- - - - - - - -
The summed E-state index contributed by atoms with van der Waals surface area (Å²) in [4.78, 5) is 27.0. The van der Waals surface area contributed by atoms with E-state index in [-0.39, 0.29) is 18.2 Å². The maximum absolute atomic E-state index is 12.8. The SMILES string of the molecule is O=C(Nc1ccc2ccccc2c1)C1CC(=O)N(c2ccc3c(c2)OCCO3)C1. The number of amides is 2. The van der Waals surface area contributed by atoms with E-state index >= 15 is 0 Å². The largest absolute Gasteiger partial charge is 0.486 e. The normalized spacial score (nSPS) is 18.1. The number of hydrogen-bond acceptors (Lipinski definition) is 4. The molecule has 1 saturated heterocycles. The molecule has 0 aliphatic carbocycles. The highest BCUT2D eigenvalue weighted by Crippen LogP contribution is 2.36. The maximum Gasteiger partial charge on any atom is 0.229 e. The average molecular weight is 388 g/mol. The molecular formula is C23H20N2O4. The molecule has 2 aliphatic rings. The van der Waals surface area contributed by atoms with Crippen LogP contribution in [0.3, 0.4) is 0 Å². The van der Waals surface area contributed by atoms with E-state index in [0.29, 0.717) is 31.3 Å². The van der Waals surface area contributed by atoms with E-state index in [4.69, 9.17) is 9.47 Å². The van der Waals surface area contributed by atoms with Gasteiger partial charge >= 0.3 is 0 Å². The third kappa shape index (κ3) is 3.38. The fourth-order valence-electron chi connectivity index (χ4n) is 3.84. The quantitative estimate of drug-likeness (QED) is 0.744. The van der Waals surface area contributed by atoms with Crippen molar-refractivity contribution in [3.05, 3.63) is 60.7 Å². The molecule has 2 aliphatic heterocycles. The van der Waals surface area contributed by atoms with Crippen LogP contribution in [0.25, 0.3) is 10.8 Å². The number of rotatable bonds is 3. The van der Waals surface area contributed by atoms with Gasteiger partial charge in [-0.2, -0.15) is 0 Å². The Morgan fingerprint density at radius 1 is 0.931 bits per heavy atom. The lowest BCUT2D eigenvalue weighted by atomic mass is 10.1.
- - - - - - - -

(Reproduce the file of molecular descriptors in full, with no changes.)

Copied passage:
The summed E-state index contributed by atoms with van der Waals surface area (Å²) in [4.78, 5) is 27.0. The van der Waals surface area contributed by atoms with E-state index in [-0.39, 0.29) is 18.2 Å². The maximum absolute atomic E-state index is 12.8. The SMILES string of the molecule is O=C(Nc1ccc2ccccc2c1)C1CC(=O)N(c2ccc3c(c2)OCCO3)C1. The number of amides is 2. The van der Waals surface area contributed by atoms with E-state index >= 15 is 0 Å². The largest absolute Gasteiger partial charge is 0.486 e. The normalized spacial score (nSPS) is 18.1. The number of hydrogen-bond acceptors (Lipinski definition) is 4. The molecule has 1 saturated heterocycles. The molecule has 0 aliphatic carbocycles. The highest BCUT2D eigenvalue weighted by Crippen LogP contribution is 2.36. The maximum Gasteiger partial charge on any atom is 0.229 e. The average molecular weight is 388 g/mol. The molecular formula is C23H20N2O4. The molecule has 2 aliphatic rings. The van der Waals surface area contributed by atoms with Crippen LogP contribution in [0.3, 0.4) is 0 Å². The van der Waals surface area contributed by atoms with E-state index in [0.29, 0.717) is 31.3 Å². The van der Waals surface area contributed by atoms with E-state index in [4.69, 9.17) is 9.47 Å². The van der Waals surface area contributed by atoms with Gasteiger partial charge >= 0.3 is 0 Å². The third kappa shape index (κ3) is 3.38. The fourth-order valence-electron chi connectivity index (χ4n) is 3.84. The quantitative estimate of drug-likeness (QED) is 0.744. The van der Waals surface area contributed by atoms with Crippen molar-refractivity contribution in [3.05, 3.63) is 60.7 Å². The molecule has 2 aliphatic heterocycles. The van der Waals surface area contributed by atoms with Crippen LogP contribution in [0.25, 0.3) is 10.8 Å². The number of rotatable bonds is 3. The van der Waals surface area contributed by atoms with Gasteiger partial charge in [-0.2, -0.15) is 0 Å². The Morgan fingerprint density at radius 1 is 0.931 bits per heavy atom. The lowest BCUT2D eigenvalue weighted by atomic mass is 10.1.